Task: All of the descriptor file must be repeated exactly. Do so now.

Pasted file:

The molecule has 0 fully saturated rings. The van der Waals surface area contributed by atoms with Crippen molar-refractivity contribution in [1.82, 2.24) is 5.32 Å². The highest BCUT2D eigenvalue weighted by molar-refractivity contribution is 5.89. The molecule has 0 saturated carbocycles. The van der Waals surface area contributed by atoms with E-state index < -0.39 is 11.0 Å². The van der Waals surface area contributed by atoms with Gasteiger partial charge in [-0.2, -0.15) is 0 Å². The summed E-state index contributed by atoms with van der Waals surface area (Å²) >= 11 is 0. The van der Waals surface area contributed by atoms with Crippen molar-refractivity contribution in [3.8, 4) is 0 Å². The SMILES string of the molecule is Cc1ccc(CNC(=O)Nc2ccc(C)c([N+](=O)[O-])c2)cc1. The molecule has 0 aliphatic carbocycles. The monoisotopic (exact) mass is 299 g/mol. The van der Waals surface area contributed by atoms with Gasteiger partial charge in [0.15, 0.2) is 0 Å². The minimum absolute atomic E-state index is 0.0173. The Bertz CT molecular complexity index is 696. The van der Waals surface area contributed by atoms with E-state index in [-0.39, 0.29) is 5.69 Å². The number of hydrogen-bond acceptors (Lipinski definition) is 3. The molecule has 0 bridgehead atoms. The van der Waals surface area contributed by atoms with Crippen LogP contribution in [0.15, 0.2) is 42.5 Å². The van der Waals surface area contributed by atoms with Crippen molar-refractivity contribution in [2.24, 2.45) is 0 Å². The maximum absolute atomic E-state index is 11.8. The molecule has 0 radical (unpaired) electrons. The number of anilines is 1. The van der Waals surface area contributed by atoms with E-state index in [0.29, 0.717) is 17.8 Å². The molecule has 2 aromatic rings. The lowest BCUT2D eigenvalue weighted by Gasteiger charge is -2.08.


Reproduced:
The molecule has 0 fully saturated rings. The van der Waals surface area contributed by atoms with Crippen molar-refractivity contribution in [1.82, 2.24) is 5.32 Å². The highest BCUT2D eigenvalue weighted by molar-refractivity contribution is 5.89. The molecule has 0 saturated carbocycles. The van der Waals surface area contributed by atoms with E-state index < -0.39 is 11.0 Å². The van der Waals surface area contributed by atoms with Gasteiger partial charge in [-0.2, -0.15) is 0 Å². The summed E-state index contributed by atoms with van der Waals surface area (Å²) >= 11 is 0. The van der Waals surface area contributed by atoms with Crippen molar-refractivity contribution in [3.8, 4) is 0 Å². The SMILES string of the molecule is Cc1ccc(CNC(=O)Nc2ccc(C)c([N+](=O)[O-])c2)cc1. The molecule has 0 aliphatic carbocycles. The monoisotopic (exact) mass is 299 g/mol. The van der Waals surface area contributed by atoms with Gasteiger partial charge in [0.15, 0.2) is 0 Å². The minimum absolute atomic E-state index is 0.0173. The Bertz CT molecular complexity index is 696. The van der Waals surface area contributed by atoms with E-state index in [-0.39, 0.29) is 5.69 Å². The number of hydrogen-bond acceptors (Lipinski definition) is 3. The molecule has 0 bridgehead atoms. The van der Waals surface area contributed by atoms with Crippen LogP contribution in [0.15, 0.2) is 42.5 Å². The van der Waals surface area contributed by atoms with Crippen molar-refractivity contribution in [2.24, 2.45) is 0 Å². The maximum absolute atomic E-state index is 11.8. The molecule has 0 radical (unpaired) electrons. The number of anilines is 1. The van der Waals surface area contributed by atoms with E-state index in [0.29, 0.717) is 17.8 Å². The molecule has 2 aromatic rings. The lowest BCUT2D eigenvalue weighted by Gasteiger charge is -2.08.